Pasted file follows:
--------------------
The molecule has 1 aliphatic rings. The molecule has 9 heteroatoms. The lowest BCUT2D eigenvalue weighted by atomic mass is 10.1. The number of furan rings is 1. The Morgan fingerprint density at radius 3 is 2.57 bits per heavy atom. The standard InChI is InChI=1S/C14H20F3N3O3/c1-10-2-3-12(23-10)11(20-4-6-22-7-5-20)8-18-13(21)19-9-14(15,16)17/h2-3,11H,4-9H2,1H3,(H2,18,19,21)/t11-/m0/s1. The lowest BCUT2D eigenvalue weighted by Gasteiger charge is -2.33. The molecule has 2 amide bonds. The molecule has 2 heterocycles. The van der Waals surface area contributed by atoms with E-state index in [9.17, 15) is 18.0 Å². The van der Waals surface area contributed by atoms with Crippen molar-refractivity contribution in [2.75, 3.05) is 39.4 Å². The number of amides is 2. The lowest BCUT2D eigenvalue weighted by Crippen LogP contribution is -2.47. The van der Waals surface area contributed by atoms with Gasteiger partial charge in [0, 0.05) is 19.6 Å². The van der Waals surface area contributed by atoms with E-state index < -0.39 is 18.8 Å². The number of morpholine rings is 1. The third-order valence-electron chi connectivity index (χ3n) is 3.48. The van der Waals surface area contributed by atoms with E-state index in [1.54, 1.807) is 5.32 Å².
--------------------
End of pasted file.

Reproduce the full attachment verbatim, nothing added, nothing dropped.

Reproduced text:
The molecule has 1 aliphatic rings. The molecule has 9 heteroatoms. The lowest BCUT2D eigenvalue weighted by atomic mass is 10.1. The number of furan rings is 1. The Morgan fingerprint density at radius 3 is 2.57 bits per heavy atom. The standard InChI is InChI=1S/C14H20F3N3O3/c1-10-2-3-12(23-10)11(20-4-6-22-7-5-20)8-18-13(21)19-9-14(15,16)17/h2-3,11H,4-9H2,1H3,(H2,18,19,21)/t11-/m0/s1. The lowest BCUT2D eigenvalue weighted by Gasteiger charge is -2.33. The molecule has 2 amide bonds. The molecule has 2 heterocycles. The van der Waals surface area contributed by atoms with E-state index in [9.17, 15) is 18.0 Å². The van der Waals surface area contributed by atoms with Crippen molar-refractivity contribution in [2.75, 3.05) is 39.4 Å². The number of amides is 2. The lowest BCUT2D eigenvalue weighted by Crippen LogP contribution is -2.47. The van der Waals surface area contributed by atoms with Gasteiger partial charge in [0, 0.05) is 19.6 Å². The van der Waals surface area contributed by atoms with E-state index < -0.39 is 18.8 Å². The number of morpholine rings is 1. The third-order valence-electron chi connectivity index (χ3n) is 3.48. The van der Waals surface area contributed by atoms with E-state index in [1.54, 1.807) is 5.32 Å².